Suprises Inside Microsoft Vista's EULA
! Oh, sorry, that was supposed to be a sad frowny face, not an exclamation point. These are not surprises like the ones you find at the bottom of your Froot Loops. They're like the ones you find in, well, Microsoft licenses. The SecurityFocus article by Scott Granneman says that while Microsoft has tried to spit-polish Vista's license terms in recent weeks, they're still pretty draconian. Here are some of the delightful nuggets you can find: Benchmark gag order: You can only perform benchmarks on Vista, but only when you comply with Microsoft's conditions, which can change at any time. Virtualization limits: You can't run Vista Home Basic or Home Premium in a virtual machine, and if you use Vista Business or Ultimate in a virtual machine, you're not allowed to access any Microsoft DRM-protected content, including music and documents. Transfer to to other systems: You can transfer your Vista license to a second machine (provided you take it off the first machine), but after that you're done. No second transfer. Game over.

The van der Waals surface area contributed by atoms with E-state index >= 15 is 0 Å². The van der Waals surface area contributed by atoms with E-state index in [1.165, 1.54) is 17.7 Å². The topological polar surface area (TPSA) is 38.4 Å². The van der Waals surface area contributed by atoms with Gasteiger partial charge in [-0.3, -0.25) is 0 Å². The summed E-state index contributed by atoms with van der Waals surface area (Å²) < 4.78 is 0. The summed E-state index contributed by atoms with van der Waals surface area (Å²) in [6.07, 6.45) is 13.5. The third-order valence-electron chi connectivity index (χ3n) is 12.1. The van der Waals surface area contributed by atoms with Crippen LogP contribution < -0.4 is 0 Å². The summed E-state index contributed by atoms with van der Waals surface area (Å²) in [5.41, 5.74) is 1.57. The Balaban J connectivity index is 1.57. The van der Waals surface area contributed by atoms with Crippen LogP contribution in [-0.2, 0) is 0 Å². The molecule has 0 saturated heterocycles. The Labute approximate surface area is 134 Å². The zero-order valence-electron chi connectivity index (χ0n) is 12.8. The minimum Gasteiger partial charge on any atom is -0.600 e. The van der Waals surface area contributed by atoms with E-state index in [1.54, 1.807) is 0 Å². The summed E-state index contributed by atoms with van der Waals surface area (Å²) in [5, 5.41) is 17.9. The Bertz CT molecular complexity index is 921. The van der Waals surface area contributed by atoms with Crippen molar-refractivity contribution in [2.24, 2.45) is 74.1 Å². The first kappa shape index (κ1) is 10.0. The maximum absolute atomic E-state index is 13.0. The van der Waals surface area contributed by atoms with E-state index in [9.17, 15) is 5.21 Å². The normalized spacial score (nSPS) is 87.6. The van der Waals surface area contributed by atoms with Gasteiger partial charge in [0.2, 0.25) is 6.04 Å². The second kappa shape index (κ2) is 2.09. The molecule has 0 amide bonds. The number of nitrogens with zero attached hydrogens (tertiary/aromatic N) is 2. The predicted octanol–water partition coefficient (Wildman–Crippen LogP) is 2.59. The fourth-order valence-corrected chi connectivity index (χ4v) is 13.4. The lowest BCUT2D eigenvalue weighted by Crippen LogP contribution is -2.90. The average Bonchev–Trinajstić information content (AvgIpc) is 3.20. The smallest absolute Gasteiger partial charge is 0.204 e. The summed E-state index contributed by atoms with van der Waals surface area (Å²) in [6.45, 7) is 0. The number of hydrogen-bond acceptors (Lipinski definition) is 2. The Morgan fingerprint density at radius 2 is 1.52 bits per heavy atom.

Okay, so not all of this is news. We've talked about some of this before. But all of it sucks. As I've said before, your average user isn't going to read the EULA, much less care overmuch about its clauses on virtualization and benchmarking. But people who make purchasing decisions and give advice--those users' techie friends, IT managers, and so forth--aren't blind to these things. Is Microsoft slowly killing itself by making its EULAs increasingly consumer-surly? Will the power-users eventually bail, and take their layman friends and family with them?Update:
It seems like maybe both I and Granneman are behind the times. Several users have pointed out that Microsoft has backtracked on the limitations
on transferring a Vista license to a new machine after outcry from pretty much everybody.